Use of Marijuana As Medicine
If your every waking moment was consumed by pain and nausea, wouldn't you ask for medication? What if the only medication legally available would leave you unconscious or do nothing at all? If you were the one suffering, would you resort to the only treatment that allowed you to live normally even though it was illegal? Thousands of people across the country are forced to break the law to ease their pain. They have chosen marijuana over anything legally available because it has various medicinal properties that cannot be found anywhere else. Due to these many unique medicinal uses, marijuana should be reclassified as a valid, legal form of treatment.
Marijuana has many unique uses as a form of treatment. It has been used effectively to combat the nausea caused by chemotherapy, to reduce the internal pressure of the eyes of glaucoma patients, and to prevent the "wasting syndrome" in AIDS and cancer patients ("Marijuana for the Sick" A10). As an alternative to using actual marijuana, modern science has developed a synthetic form of THC, the active chemical in marijuana. However, this synthetic drug, called Marinol, is useless for most everyday treatment because it has the unpleasant side effect of being a powerful sedative. A member of Milwaukee's AIDS community, said that a friend of his was taking Marinol to increase his appetite: "He spends the whole day laughing and watching movies...He can't even drive a car because he's so out of it." (3/25/97) In addition to that, Marinol only comes in pill form, which makes it useless for patients taking it for nausea. Marijuana has neither of those drawbacks. Because it is usually smoked, even the most nauseous patient can use it as well as easily regulate their intake ("Medical Marijuana" 23). No prescription drug offers the benefits and potential of marijuana.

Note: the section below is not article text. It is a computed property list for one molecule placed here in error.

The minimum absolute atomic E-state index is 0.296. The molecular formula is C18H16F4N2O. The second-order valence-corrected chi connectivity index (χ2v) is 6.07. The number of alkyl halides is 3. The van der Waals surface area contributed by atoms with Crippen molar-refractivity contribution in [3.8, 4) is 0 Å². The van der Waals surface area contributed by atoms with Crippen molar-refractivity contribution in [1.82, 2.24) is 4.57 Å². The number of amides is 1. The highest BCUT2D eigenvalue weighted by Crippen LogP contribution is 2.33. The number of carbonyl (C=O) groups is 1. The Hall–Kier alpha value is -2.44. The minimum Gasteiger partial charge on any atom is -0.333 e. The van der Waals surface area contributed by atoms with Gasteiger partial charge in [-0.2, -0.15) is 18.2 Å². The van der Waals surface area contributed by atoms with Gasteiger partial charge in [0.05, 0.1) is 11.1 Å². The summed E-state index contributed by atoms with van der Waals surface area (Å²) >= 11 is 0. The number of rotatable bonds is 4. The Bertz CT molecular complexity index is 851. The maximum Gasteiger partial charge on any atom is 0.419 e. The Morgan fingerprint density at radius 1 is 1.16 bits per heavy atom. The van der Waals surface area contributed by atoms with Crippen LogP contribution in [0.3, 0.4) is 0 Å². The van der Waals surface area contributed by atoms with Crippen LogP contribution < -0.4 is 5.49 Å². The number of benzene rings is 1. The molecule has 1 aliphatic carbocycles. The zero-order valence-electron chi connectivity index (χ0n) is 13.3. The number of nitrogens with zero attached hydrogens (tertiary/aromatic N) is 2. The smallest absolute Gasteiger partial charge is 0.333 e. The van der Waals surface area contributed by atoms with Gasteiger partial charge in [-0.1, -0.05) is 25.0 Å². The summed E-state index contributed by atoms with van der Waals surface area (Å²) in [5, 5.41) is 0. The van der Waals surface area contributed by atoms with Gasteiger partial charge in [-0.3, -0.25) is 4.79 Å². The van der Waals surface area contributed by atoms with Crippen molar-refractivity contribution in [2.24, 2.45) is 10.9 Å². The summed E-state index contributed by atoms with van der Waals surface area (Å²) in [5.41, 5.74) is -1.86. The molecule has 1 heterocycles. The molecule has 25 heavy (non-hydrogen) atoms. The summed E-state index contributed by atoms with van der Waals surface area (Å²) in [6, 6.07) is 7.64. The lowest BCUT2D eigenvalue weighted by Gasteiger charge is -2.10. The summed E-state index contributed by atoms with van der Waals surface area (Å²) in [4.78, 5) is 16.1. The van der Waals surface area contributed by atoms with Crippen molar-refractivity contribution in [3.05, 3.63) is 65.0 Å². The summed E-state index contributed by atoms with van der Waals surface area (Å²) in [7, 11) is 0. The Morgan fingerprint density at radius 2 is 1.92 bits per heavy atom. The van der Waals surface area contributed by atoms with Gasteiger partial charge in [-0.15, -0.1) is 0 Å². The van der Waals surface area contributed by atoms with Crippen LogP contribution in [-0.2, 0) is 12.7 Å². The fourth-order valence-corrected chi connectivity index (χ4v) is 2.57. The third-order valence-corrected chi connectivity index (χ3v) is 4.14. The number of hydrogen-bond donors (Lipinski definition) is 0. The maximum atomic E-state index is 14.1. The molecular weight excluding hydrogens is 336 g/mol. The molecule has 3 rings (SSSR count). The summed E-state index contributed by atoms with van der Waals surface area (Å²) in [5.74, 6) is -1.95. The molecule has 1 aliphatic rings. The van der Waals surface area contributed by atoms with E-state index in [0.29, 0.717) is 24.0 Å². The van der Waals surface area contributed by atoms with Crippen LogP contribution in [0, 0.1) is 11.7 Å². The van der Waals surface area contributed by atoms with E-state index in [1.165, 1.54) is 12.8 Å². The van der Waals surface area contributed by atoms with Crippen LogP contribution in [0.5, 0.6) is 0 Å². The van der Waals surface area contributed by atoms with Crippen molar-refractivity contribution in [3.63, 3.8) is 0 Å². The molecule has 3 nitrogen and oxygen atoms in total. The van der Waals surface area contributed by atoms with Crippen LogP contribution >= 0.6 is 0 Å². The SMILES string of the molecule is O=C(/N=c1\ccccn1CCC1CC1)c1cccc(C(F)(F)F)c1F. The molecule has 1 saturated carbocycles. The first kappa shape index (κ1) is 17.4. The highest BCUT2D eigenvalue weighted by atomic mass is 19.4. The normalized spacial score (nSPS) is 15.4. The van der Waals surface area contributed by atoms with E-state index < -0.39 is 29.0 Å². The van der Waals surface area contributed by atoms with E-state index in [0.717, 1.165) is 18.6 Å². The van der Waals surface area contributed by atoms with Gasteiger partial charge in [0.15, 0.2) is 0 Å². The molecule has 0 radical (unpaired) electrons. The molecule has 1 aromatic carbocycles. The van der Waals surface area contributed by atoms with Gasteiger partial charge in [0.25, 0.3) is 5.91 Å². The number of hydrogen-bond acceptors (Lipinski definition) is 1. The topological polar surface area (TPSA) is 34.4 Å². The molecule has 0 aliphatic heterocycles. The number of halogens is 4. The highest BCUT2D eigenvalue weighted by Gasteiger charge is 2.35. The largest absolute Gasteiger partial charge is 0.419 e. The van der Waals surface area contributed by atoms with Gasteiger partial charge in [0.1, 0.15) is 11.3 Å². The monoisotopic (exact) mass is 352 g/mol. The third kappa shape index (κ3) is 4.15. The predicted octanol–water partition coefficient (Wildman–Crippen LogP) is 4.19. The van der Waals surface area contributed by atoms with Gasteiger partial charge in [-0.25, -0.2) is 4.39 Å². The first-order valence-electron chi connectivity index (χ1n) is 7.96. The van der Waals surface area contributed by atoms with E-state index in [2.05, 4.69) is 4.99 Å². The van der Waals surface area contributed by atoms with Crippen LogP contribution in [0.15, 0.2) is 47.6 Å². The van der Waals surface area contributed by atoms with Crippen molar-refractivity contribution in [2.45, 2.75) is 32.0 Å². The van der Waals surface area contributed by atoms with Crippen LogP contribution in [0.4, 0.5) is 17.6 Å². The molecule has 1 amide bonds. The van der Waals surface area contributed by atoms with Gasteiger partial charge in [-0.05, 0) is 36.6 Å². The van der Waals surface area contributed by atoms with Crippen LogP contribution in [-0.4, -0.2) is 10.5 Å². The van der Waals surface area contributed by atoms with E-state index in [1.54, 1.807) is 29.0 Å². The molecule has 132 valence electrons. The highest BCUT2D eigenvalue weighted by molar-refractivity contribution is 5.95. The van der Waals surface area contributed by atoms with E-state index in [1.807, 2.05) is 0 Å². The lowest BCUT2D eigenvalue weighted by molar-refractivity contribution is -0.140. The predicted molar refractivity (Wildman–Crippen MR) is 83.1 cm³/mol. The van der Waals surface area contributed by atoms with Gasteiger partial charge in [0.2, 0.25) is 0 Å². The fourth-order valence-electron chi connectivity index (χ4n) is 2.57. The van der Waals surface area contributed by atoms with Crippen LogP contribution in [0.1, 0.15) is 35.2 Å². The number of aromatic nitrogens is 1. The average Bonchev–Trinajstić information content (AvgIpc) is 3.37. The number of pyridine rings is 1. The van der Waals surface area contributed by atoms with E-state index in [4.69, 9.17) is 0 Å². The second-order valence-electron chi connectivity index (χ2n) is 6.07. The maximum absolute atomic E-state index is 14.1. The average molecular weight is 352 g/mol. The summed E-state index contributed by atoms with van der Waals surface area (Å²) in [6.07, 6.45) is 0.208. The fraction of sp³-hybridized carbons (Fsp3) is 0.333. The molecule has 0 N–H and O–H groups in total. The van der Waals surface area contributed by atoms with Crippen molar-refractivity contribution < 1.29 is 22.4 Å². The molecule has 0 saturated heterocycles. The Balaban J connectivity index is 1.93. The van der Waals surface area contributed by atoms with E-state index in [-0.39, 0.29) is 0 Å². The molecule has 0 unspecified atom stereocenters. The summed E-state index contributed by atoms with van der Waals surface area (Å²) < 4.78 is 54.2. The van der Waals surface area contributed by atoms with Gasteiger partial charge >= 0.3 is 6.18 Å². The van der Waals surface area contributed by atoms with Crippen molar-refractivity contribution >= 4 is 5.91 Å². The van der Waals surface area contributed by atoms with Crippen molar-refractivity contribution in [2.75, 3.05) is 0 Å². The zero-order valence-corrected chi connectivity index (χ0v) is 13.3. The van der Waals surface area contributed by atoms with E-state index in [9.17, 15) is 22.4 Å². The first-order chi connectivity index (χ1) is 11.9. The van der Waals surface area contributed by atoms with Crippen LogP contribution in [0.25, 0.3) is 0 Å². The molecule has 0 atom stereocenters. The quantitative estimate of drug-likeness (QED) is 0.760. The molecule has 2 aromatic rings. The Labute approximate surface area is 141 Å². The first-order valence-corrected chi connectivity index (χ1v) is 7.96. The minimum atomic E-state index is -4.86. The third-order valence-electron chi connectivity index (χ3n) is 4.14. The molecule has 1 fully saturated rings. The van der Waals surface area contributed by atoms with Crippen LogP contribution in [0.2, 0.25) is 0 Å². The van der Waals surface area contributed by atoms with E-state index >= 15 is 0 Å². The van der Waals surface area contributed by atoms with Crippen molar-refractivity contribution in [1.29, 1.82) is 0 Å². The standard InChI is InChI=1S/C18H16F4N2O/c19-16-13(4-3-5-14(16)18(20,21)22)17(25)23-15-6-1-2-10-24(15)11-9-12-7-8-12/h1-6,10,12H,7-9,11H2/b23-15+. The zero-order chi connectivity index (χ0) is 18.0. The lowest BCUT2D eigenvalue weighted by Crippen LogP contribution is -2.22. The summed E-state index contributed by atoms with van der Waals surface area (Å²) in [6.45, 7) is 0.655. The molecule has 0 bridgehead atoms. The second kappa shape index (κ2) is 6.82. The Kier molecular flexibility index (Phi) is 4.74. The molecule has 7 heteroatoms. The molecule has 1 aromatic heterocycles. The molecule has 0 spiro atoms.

Many people have testified to marijuana's validity as a unique form of treatment. One of these, Robert Randall, one of...
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Conant, Marcus. "This Is Smart Medicine." Newsweek 3 Feb. 1997: 26.
McCaffrey, Barry. "We 're on a Perilous Path." Newsweek 3 Feb. 1997: 27.
"Medical Marijuana. "Issues and Controversies on File" 10 Jan. 1997: 22-23.
Brookhiser, Richard. "Pot Luck." National Review 11 Nov. 1996: 27-28.
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